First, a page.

They will likely form a coalition with parties such as the PASOK and Democratic Left electoral coalition. With Potami, which is another party that is very heavily pro-EU and pro-memorandum. Perhaps even with another party that is a first-time entrant into Parliament, the so-called Centrists Union, Enosi Kentroon, which also has had a mixed message. On the one hand they claim to be a party that has always spoken out very heavily against corruption in the Greek political system. On the other hand their position is also very strongly in favor of austerity and Greece remaining within the eurozone. They have gotten a lot of media attention. They’re the only party that was not in parliament that the media gave any attention to, and I don’t think that’s accidental.

So most likely we will see a coalition between Syriza, PASOK, and the Democratic Left, Potami, and the Centrists Union. But what is the wild card is whether or not New Democracy, which will have about 75 seats in Parliament, will also participate. The rumors are that Greece’s so-called European partners would like to have a grand coalition that will encompass practically all of the mainstream parties that are in Greek parliament. They want a government that will have more than 200 seats out of the 300 seat parliament. And if the pressures are high enough I would not be surprised to see New Democracy, the conservative party, also participating in this grand coalition. And that would mean essentially that the opposition, if you could call it an opposition, in parliament would be Golden Dawn and the Communist Party of Greece.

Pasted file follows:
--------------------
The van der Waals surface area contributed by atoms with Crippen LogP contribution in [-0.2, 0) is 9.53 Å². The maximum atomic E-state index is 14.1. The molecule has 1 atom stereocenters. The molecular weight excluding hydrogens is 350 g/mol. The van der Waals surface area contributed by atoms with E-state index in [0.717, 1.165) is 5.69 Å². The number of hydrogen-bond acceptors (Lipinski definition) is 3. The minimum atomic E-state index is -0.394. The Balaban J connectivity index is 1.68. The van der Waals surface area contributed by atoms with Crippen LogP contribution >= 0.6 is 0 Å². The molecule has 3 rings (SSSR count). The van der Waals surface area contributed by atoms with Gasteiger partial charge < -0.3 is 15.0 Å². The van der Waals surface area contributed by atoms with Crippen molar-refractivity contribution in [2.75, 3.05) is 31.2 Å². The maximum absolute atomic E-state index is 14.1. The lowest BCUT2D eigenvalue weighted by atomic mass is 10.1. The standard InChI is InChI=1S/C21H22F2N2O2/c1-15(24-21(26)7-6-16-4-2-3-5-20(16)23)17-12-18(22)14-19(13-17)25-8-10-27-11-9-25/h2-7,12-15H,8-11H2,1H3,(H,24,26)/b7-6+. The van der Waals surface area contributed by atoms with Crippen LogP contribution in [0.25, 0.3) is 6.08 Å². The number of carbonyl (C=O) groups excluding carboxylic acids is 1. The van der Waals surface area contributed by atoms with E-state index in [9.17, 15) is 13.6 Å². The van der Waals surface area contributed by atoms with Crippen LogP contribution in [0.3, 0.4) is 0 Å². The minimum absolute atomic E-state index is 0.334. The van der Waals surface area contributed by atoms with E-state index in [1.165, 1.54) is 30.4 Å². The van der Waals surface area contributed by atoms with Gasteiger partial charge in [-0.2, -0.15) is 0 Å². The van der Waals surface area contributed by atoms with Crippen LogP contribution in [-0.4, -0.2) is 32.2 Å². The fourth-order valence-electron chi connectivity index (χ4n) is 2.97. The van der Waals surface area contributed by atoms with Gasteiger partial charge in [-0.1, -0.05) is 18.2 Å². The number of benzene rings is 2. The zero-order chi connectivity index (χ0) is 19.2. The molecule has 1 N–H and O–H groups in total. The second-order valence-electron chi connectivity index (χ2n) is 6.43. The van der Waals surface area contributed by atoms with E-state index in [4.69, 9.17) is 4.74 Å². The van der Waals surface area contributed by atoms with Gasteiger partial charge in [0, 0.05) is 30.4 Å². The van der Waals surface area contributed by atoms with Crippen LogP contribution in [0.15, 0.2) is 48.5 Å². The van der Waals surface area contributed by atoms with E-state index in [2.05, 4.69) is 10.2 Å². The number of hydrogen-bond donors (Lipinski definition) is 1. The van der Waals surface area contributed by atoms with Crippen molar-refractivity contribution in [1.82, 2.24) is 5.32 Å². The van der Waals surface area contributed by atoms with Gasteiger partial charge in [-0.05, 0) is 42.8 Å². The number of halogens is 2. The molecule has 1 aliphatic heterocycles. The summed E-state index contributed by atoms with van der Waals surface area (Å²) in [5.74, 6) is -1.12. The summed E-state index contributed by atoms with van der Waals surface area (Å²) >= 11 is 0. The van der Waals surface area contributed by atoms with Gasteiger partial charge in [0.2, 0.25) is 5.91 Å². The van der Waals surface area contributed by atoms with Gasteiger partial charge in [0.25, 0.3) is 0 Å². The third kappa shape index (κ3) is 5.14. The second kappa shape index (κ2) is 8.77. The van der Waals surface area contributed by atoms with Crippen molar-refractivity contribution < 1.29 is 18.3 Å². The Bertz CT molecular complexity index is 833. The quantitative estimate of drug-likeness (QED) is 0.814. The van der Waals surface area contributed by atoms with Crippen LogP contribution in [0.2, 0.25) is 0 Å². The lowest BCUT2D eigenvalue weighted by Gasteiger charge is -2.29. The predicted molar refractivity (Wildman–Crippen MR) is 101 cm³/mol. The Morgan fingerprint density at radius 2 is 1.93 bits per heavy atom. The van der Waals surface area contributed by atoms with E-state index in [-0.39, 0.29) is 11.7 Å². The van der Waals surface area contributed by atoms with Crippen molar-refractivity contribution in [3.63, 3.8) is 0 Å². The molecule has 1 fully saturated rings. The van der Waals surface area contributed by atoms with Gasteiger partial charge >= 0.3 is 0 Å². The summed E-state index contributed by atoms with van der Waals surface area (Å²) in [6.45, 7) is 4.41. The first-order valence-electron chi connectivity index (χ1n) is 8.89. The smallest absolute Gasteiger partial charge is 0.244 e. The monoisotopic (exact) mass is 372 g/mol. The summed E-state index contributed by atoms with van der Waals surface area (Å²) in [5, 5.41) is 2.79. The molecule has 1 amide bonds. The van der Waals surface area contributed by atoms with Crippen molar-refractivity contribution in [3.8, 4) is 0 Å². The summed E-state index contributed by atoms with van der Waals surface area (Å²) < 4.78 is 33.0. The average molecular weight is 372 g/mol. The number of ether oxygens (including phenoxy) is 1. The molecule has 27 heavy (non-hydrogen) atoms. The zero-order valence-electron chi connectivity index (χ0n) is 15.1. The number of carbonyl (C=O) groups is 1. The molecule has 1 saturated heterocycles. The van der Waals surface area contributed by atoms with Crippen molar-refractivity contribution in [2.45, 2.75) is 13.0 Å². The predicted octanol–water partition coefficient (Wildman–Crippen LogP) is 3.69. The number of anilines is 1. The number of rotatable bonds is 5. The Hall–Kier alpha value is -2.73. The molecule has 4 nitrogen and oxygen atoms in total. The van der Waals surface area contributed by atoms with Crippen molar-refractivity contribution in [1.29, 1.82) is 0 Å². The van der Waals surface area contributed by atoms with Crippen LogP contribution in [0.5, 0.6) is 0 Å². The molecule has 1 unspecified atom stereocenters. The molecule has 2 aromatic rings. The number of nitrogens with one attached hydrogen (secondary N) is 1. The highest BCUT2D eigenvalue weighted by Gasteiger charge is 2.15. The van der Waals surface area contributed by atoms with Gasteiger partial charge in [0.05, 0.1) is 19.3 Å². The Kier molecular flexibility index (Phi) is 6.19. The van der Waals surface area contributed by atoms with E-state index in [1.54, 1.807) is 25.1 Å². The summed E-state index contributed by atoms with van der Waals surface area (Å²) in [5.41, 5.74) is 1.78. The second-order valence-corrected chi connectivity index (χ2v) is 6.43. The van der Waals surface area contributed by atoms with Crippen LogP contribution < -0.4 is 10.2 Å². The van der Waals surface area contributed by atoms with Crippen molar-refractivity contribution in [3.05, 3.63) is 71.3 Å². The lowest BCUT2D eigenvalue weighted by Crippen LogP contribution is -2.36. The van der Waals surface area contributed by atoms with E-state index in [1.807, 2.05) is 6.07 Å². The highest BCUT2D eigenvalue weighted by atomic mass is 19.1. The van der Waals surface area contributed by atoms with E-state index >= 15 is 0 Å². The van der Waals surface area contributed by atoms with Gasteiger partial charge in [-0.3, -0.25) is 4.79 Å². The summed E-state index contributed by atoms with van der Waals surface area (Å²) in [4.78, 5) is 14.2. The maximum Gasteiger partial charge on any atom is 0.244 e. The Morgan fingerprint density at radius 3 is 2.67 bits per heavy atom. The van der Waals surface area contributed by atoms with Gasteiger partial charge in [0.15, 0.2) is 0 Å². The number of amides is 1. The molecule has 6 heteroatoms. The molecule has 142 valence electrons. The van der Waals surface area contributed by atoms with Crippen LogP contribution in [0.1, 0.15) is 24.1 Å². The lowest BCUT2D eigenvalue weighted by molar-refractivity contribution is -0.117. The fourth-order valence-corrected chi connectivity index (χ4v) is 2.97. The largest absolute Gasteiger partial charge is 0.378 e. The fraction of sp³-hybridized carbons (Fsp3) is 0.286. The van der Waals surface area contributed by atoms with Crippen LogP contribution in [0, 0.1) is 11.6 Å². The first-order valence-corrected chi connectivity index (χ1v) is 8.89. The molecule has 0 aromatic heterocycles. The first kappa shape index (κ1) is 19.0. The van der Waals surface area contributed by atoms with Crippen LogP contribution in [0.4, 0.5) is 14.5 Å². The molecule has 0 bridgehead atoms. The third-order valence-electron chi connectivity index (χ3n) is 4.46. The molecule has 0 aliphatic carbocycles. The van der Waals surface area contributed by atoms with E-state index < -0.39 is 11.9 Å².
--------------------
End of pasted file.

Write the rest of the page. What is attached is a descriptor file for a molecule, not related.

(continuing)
I don’t think that’s a very good result for Greece, I don’t think that’s a very good result for Greek voters. But it’s not very surprising at all considering the fact that it is only these parties that get any attention at all from the mainstream media in Greece. There have been many efforts by both politicians and the media in Greece to essentially terrorize Greek voters about the consequences of what would happen if they chose a different path politically. And of course there’s also the apathy that we talked about before, the fact that almost half of the registered voters did not vote. If they did vote and they came out and voted for parties like Laiki Enotita, Popular Unity, Antarsya, EPAM, and other smaller parties, the results today could have been significantly different.

PERIES: Michael Nevradakis, thank you for your very thorough analysis of what’s unfolding in Greece today.

NEVRADAKIS: Well, thank you very much.

PERIES: And thank you for joining us on the Real News Network.

End